It was quite successful. Everybody liked it because it had melody, harmony, and lots of rhythm. By the way, all my groups from the beginning had a person playing percussion and I had a full drum set with every beginning ukulele group. I had very strong feelings about rhythm. I taught drummers what drummers are supposed to know and that is that we can't get along without them but they're not the main instrument. They're accompaniment instruments and they need to learn how to do it. I specialized on that and I produced about eight world-class drummers in my life too who play with the pop artists in Canada, on cruise ships, and all over the world.

Everybody liked it because it had melody, harmony, and lots of rhythm. 

Anyway, I started the uke program, I did it the same way as I did the string program. The thing I tested with the kids first was interest, not music. Because they didn't know anything about music anyway. So I tested them with interest by having my meetings at weird times. If the parents didn't show an interest, they were out of luck. 

When I finally got down to setting the times for these things, I didn't make them purposely inconvenient with the ukes, but I made them so they had to make a commitment in order to get in. One thing that used to happen, people would call me and ask, "Can we get in the group?" I was just dying to have more kids in my group. I called it the “A” group. I would say, "Well, they can't just get in like that. There's a waiting list and you'll have to wait a little while until there's an opening." 

I wanted 40 kids in the group and I had 16 at the beginning who were potentials. The truth of it was there was no waiting list. I was desperate to get another 20 but I told people that they had to wait their turn. I spread the word and we started rehearsals right away with the 16 that I had. We had a set of drums and bass and these 16 kids, well, I started playing in public with them quite quickly and made sure that some people heard it. 

It grew and I realized I had to have a lot of teachers to make this thing go. So I started an ensemble for adults, which I held every Monday night, and I found musical people who were interested. I pushed them hard and taught them basics so that they could do things. Then I opened up a course and they had to have a lesson with me every week. If they stayed interested and worked hard, after two years I would allow them to volunteer to teach in my program.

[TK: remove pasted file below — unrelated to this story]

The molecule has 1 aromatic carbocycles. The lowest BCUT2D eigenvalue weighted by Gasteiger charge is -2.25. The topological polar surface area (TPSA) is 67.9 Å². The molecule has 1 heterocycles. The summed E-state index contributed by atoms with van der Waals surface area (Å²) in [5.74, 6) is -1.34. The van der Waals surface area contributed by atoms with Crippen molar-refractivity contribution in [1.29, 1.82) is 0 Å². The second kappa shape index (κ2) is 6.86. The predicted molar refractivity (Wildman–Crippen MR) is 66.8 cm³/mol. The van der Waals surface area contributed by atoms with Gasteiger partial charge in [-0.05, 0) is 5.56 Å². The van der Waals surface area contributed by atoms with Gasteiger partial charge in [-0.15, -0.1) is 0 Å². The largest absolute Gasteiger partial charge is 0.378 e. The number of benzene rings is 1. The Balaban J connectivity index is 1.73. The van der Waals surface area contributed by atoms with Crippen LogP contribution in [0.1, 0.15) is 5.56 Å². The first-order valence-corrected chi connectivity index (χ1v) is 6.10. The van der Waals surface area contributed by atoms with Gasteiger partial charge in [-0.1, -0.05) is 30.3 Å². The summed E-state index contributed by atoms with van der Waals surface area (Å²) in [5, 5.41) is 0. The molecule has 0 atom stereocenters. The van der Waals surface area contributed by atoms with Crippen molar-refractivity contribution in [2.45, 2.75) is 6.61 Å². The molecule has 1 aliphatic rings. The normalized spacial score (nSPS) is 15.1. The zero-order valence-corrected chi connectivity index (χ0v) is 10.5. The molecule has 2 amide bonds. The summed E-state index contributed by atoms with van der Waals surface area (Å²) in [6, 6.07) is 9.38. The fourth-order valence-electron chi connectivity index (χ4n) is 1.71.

Now, there is your waiting list!

In two years I had quite a few teachers. Some weren't very effective but I put them as helpers with people who were. In those days, most women did not have full time jobs. They were very well-educated women in music and in every field. Out there, playing bridge and going to a class and the gym. They had all kinds of time on their hands. So I got them involved with teaching these kids as volunteers. We didn't pay them. Didn't have to as it was a privilege to be in the program and they had to audition to volunteer, if you can understand the psychology of that.

How did parents react to this?

Some parents were indifferent to music education for their kids but the kids really liked us. I made a point by treating every ukulele player just as seriously as I would an oboe player, or a violin or a clarinet or any of the other instruments that we were teaching. I treated them exactly the same in terms of importance but the content was geared to suit the background that the kids had.

I would say, "There's a waiting list and you'll have to wait a little while until there's an opening." The truth of it was there was no waiting list. 

They didn’t have time to sit around and react because I made the thing move so fast that they were rushing to try to keep up to me. I kept that psychology going the whole time. I never had much flack from the school board because I had so many things going ahead of what they could think of that they hadn't time to deal with what was already going. 

I expanded the program. I hired more teachers. I told them that their budget was inadequate and that they had to get serious about this thing. Just one little story on this: they introduced me to the financial man and the school system and I said. "So you have a music budget do you?" He said, "Oh yes, we do. We have $500." And I said, "Well, you had $500 because I spent that yesterday: I went to a store and I bought two tape recorders at $250 each and we started a listening program in the elementary schools. I need around 30 tape recorders in order to get this program going and I'm hiring a full-time person to maintain tapes so that every elementary child in the system can start listening to music. The $500 is gone and you can start getting ready for a budget of around $40,000 a year. That's what I'm thinking of."

Anyway, that was way back at the very beginning. I had written a plan for a five-year program as to what it might do. I started hiring teachers as fast as they'd let me. I hired one string teacher right away in the first week I was there -- violin -- and then I just kept going and I kept searching and so on. To make a long story short, when I retired 17 years later from that job, I had 54 full-time teachers and 10 part time teachers. It was a serious program. 

Stay tuned for part two of the J. Chalmers Doane interview next month in the Uketropolis Gazette!